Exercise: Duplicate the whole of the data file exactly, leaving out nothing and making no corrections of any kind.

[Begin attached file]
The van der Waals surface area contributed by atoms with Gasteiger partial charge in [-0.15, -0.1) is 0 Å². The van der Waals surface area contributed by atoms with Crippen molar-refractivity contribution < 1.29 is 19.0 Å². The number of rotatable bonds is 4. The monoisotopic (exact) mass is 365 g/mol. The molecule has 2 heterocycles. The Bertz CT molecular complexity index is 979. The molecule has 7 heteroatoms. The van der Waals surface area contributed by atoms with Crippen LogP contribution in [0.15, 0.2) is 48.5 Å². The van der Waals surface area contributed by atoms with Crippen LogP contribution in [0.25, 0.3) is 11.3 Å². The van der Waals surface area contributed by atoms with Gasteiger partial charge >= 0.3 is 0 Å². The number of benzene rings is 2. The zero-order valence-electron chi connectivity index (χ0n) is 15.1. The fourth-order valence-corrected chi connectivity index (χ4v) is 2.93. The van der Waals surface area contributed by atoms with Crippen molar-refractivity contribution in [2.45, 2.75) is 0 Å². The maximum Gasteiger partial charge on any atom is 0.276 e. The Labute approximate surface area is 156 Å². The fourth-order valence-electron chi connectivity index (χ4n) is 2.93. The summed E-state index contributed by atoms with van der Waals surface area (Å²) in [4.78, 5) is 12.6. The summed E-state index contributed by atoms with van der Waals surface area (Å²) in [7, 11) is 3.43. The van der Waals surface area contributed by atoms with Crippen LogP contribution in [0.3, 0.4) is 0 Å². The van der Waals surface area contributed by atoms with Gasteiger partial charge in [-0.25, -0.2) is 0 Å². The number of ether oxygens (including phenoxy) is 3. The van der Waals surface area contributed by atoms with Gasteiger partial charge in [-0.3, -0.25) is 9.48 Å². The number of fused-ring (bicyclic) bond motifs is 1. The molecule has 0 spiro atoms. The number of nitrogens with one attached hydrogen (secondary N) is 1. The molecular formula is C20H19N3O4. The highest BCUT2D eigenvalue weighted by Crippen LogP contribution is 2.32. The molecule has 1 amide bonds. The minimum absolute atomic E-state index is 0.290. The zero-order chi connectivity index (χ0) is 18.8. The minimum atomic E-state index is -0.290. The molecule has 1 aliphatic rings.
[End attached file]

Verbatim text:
The van der Waals surface area contributed by atoms with Gasteiger partial charge in [-0.15, -0.1) is 0 Å². The van der Waals surface area contributed by atoms with Crippen molar-refractivity contribution < 1.29 is 19.0 Å². The number of rotatable bonds is 4. The monoisotopic (exact) mass is 365 g/mol. The molecule has 2 heterocycles. The Bertz CT molecular complexity index is 979. The molecule has 7 heteroatoms. The van der Waals surface area contributed by atoms with Crippen LogP contribution in [0.15, 0.2) is 48.5 Å². The van der Waals surface area contributed by atoms with Crippen LogP contribution in [0.25, 0.3) is 11.3 Å². The van der Waals surface area contributed by atoms with Gasteiger partial charge >= 0.3 is 0 Å². The number of benzene rings is 2. The zero-order valence-electron chi connectivity index (χ0n) is 15.1. The fourth-order valence-corrected chi connectivity index (χ4v) is 2.93. The van der Waals surface area contributed by atoms with Crippen molar-refractivity contribution in [2.45, 2.75) is 0 Å². The maximum Gasteiger partial charge on any atom is 0.276 e. The Labute approximate surface area is 156 Å². The fourth-order valence-electron chi connectivity index (χ4n) is 2.93. The summed E-state index contributed by atoms with van der Waals surface area (Å²) in [4.78, 5) is 12.6. The summed E-state index contributed by atoms with van der Waals surface area (Å²) in [7, 11) is 3.43. The van der Waals surface area contributed by atoms with Crippen LogP contribution in [0.3, 0.4) is 0 Å². The van der Waals surface area contributed by atoms with Gasteiger partial charge in [-0.25, -0.2) is 0 Å². The number of ether oxygens (including phenoxy) is 3. The van der Waals surface area contributed by atoms with Gasteiger partial charge in [-0.3, -0.25) is 9.48 Å². The number of fused-ring (bicyclic) bond motifs is 1. The molecule has 0 spiro atoms. The number of nitrogens with one attached hydrogen (secondary N) is 1. The molecular formula is C20H19N3O4. The highest BCUT2D eigenvalue weighted by Crippen LogP contribution is 2.32. The molecule has 1 amide bonds. The minimum absolute atomic E-state index is 0.290. The zero-order chi connectivity index (χ0) is 18.8. The minimum atomic E-state index is -0.290. The molecule has 1 aliphatic rings.